A form of monitoring that allows you to replay the entire activity of your visitors on your website.
How to use it?
First, you need to split your website, and visitors according to whether they are new to the website you’ve built or have visited before. Once you've done this, you don't have to solve all the problems at once, as that won't do any good. Prioritize the things you want to solve the fastest. Make a list of the importance of the problems.
Then all you have to do is take advantage of session replay.
Here are some benefits of why it's worth investing in a session replay web analytics tool:
- Session replay can increase the conversion rate
- Session replay can help users to better understand your business
- Session replay can detect user frustration
- Session replay can help password protection.
- Session replay can improve your company's customer service
- Session replay can fix bad UX design
- Session replay helps your presentation
Session replay can help you in many areas, whether it's customer service, product management, A/B testing, or even CRO, i.e. conversion rate optimization.
Customer service agents can monitor users' browsing "live", helping them to solve problems quickly. This saves time and leads to good and efficient results. Not least, it also increases customer satisfaction.Customer feedback software is an essential part of your business for improving your customer experience and making necessary changes.
In product management, an important factor is that the product or service we offer is fully adapted to the needs of our target group. Using session replay, the product manager can identify errors and design a better website. Our goal is to guide our customers through the steps of the conversion funnel and convert them into real customers.
A/B testing is most commonly used by marketing professionals for the placement of Call-To-Action buttons. Why? It's important to test which text, and which CTA text leads to more conversions. Let's say we want to sell a service to web browsers using a CTA button. It makes a difference whether this button says "Buy this" or "Don't miss this opportunity". Test which is more effective for your customers and which leads to higher conversions.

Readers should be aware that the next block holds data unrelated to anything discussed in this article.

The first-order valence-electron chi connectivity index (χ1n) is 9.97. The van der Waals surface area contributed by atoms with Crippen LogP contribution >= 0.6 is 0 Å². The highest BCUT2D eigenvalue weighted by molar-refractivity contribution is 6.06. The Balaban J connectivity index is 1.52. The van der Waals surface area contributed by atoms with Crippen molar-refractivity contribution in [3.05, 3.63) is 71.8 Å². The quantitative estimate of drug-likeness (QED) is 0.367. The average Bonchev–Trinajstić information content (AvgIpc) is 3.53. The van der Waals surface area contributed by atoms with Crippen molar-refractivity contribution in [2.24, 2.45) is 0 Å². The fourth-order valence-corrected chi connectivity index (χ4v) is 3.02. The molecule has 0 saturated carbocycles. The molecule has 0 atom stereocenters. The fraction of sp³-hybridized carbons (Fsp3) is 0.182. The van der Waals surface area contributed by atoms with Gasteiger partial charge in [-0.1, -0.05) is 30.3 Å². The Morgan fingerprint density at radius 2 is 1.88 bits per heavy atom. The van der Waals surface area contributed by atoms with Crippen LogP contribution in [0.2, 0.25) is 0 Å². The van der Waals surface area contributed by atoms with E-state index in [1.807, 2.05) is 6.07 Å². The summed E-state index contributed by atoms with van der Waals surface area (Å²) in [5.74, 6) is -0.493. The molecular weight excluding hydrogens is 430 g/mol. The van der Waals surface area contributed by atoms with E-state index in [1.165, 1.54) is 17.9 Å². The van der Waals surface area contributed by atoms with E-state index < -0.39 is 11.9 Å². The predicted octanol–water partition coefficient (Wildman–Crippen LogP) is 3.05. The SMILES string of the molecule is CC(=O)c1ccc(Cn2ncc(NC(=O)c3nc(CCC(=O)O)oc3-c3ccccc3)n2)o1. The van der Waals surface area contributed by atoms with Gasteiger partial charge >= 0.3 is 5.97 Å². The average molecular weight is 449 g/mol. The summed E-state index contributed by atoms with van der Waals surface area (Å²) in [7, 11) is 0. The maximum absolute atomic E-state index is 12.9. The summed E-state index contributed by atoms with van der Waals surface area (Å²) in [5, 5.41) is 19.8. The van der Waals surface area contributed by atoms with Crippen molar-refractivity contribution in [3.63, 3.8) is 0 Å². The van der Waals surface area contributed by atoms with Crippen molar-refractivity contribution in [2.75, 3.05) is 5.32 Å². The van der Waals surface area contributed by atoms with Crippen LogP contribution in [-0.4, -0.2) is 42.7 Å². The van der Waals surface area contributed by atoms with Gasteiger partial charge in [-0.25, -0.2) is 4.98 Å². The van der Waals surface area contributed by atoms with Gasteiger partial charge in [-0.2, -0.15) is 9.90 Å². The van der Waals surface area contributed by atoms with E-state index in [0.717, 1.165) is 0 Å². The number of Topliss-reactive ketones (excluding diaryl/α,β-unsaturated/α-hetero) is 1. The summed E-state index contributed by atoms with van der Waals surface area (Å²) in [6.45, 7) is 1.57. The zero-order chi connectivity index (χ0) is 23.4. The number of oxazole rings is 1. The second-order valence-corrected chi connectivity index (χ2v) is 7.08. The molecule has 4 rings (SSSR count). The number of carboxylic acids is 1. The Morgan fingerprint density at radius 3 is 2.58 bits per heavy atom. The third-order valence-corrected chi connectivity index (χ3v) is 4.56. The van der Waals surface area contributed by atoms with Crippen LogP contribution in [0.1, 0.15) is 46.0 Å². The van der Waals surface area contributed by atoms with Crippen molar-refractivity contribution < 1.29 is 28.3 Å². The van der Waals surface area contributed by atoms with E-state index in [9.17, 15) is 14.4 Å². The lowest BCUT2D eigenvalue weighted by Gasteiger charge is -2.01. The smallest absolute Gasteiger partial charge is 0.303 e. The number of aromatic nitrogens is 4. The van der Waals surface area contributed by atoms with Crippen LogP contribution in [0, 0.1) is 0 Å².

Conversion rate optimization
CRO is a structured and systematic approach to improving the performance of your website. With CRO, a higher percentage of visitors will find your website useful and informative and take the desired action. You can improve your CRO in many ways, and one of the most trusted & used platforms is Twitter. If you schedule your Twitter post using schedule tweets, you gain a higher chance to boost engagement and get more traffic, which can boost your CRO.
Heatmaps provide a visualization of the behavior of visitors to a website. They use colors and their shades to express the results of the data being analyzed. Several types can be distinguished:
Segment heatmap: allows you to segment visitors to your site by the source of traffic and by different criteria.
Scroll heatmap: if you're interested in how far your website visitors scroll, this tool is for you! You can find out which sections are the most likely to leave your site without the visitor having taken an action of value to you. This will help you decide where to place your most valuable Call-to-Action buttons. For example, it is a common problem that blog content is not read by users, which the scrolling heatmap provides useful information about. Place visual images in critical areas, such as human faces, to attract and retain attention.
Click heatmap: as the name of the tool suggests, this heatmap provides information on the exact location of clicks on the website, showing which areas of the page attract the most clicks and where on the page visitors expect to find clickable items.
Using it, you can find out what motivates your visitors and learn about the process of what we might call the buying decision.
The benefits of heatmap analysis
At first glance, you might not realize how much you can tell by looking at where visitors click on your site and move their cursor on the screen. But using a heatmap can tell you and your frontend developers a lot of useful things.
For example, it may reveal if an important page element or menu item is not working properly. You may find that the CTA buttons you are using are not visible enough or are positioned incorrectly. All of these findings will help you to effectively improve the user experience and make your website more attractive to potential customers. Website design companies can also use heatmaps to understand user behavior and make design decisions that will improve the overall user experience of their clients' websites
Quality measurement provides a wealth of useful information that can be used to identify the changes needed to optimize operations and increase conversion. The web analytics tools presented here will help you to position Call-To-Action elements, position visual elements, optimize content and abandoned baskets, and optimize the layout of your website.
You cannot rely on just one method to achieve the best results, both quantitative and qualitative measurements are an integral part of any research and it is only by using each other properly that you can achieve maximum effectiveness and the desired profit.